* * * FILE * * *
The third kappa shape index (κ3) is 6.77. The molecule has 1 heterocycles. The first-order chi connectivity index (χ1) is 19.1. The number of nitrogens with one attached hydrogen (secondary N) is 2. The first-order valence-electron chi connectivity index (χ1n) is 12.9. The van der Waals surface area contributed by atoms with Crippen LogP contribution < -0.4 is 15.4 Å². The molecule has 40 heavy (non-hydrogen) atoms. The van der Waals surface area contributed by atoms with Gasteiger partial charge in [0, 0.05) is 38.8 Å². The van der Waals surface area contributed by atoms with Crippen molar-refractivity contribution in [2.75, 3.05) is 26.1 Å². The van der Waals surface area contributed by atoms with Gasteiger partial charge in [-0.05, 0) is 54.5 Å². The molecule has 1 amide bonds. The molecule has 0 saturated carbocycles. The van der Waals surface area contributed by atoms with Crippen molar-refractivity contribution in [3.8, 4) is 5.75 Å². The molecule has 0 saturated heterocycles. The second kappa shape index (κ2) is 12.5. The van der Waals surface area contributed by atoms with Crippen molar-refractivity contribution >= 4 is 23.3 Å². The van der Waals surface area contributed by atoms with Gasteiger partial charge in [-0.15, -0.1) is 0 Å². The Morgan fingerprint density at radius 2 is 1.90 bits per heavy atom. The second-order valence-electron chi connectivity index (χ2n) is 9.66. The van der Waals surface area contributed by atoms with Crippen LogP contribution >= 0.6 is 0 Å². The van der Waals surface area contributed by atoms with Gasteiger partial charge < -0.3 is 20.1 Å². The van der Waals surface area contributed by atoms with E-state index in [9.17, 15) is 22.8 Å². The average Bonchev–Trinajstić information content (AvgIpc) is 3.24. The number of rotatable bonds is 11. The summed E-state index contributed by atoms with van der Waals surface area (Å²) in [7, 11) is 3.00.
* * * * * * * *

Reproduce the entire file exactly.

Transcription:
The third kappa shape index (κ3) is 6.77. The molecule has 1 heterocycles. The first-order chi connectivity index (χ1) is 19.1. The number of nitrogens with one attached hydrogen (secondary N) is 2. The first-order valence-electron chi connectivity index (χ1n) is 12.9. The van der Waals surface area contributed by atoms with Crippen LogP contribution < -0.4 is 15.4 Å². The molecule has 40 heavy (non-hydrogen) atoms. The van der Waals surface area contributed by atoms with Gasteiger partial charge in [0, 0.05) is 38.8 Å². The van der Waals surface area contributed by atoms with Crippen molar-refractivity contribution in [2.75, 3.05) is 26.1 Å². The van der Waals surface area contributed by atoms with Gasteiger partial charge in [-0.05, 0) is 54.5 Å². The molecule has 1 amide bonds. The molecule has 0 saturated carbocycles. The van der Waals surface area contributed by atoms with Crippen molar-refractivity contribution in [3.8, 4) is 5.75 Å². The molecule has 0 saturated heterocycles. The second kappa shape index (κ2) is 12.5. The van der Waals surface area contributed by atoms with Crippen molar-refractivity contribution >= 4 is 23.3 Å². The van der Waals surface area contributed by atoms with Gasteiger partial charge in [-0.15, -0.1) is 0 Å². The Morgan fingerprint density at radius 2 is 1.90 bits per heavy atom. The second-order valence-electron chi connectivity index (χ2n) is 9.66. The van der Waals surface area contributed by atoms with Crippen LogP contribution >= 0.6 is 0 Å². The van der Waals surface area contributed by atoms with Gasteiger partial charge < -0.3 is 20.1 Å². The van der Waals surface area contributed by atoms with E-state index in [9.17, 15) is 22.8 Å². The average Bonchev–Trinajstić information content (AvgIpc) is 3.24. The number of rotatable bonds is 11. The summed E-state index contributed by atoms with van der Waals surface area (Å²) in [7, 11) is 3.00.